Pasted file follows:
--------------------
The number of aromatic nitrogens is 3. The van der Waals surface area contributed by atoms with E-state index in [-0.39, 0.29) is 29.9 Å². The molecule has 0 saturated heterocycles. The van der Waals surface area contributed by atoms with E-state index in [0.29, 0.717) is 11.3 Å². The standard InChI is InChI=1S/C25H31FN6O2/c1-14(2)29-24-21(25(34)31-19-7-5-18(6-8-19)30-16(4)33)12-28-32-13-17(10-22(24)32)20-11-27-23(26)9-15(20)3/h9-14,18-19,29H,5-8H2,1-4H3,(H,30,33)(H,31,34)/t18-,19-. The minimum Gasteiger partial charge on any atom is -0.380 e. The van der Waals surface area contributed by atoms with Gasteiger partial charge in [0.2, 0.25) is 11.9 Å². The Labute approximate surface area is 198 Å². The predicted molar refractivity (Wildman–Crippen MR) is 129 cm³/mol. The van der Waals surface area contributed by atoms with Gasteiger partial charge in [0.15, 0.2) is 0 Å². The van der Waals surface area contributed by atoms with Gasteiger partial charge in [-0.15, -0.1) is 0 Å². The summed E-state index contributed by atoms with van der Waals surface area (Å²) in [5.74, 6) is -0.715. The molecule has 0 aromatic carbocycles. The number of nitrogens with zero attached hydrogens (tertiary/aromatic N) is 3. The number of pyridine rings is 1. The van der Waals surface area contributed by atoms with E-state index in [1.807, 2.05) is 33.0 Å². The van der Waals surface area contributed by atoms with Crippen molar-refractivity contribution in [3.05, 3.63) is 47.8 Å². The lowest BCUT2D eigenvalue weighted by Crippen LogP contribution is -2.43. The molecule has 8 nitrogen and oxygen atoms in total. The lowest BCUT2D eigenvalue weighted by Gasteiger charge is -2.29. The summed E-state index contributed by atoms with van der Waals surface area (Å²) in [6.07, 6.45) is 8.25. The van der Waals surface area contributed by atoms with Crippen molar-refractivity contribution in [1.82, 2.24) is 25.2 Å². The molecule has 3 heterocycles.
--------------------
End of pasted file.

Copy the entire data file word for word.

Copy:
The number of aromatic nitrogens is 3. The van der Waals surface area contributed by atoms with E-state index in [-0.39, 0.29) is 29.9 Å². The molecule has 0 saturated heterocycles. The van der Waals surface area contributed by atoms with E-state index in [0.29, 0.717) is 11.3 Å². The standard InChI is InChI=1S/C25H31FN6O2/c1-14(2)29-24-21(25(34)31-19-7-5-18(6-8-19)30-16(4)33)12-28-32-13-17(10-22(24)32)20-11-27-23(26)9-15(20)3/h9-14,18-19,29H,5-8H2,1-4H3,(H,30,33)(H,31,34)/t18-,19-. The minimum Gasteiger partial charge on any atom is -0.380 e. The van der Waals surface area contributed by atoms with Gasteiger partial charge in [0.2, 0.25) is 11.9 Å². The Labute approximate surface area is 198 Å². The predicted molar refractivity (Wildman–Crippen MR) is 129 cm³/mol. The van der Waals surface area contributed by atoms with Gasteiger partial charge in [0.15, 0.2) is 0 Å². The van der Waals surface area contributed by atoms with Gasteiger partial charge in [-0.15, -0.1) is 0 Å². The summed E-state index contributed by atoms with van der Waals surface area (Å²) in [5.74, 6) is -0.715. The molecule has 0 aromatic carbocycles. The number of nitrogens with zero attached hydrogens (tertiary/aromatic N) is 3. The number of pyridine rings is 1. The van der Waals surface area contributed by atoms with E-state index in [1.807, 2.05) is 33.0 Å². The van der Waals surface area contributed by atoms with Crippen molar-refractivity contribution in [3.05, 3.63) is 47.8 Å². The lowest BCUT2D eigenvalue weighted by Crippen LogP contribution is -2.43. The molecule has 8 nitrogen and oxygen atoms in total. The lowest BCUT2D eigenvalue weighted by Gasteiger charge is -2.29. The summed E-state index contributed by atoms with van der Waals surface area (Å²) in [6.07, 6.45) is 8.25. The van der Waals surface area contributed by atoms with Crippen molar-refractivity contribution in [1.82, 2.24) is 25.2 Å². The molecule has 3 heterocycles.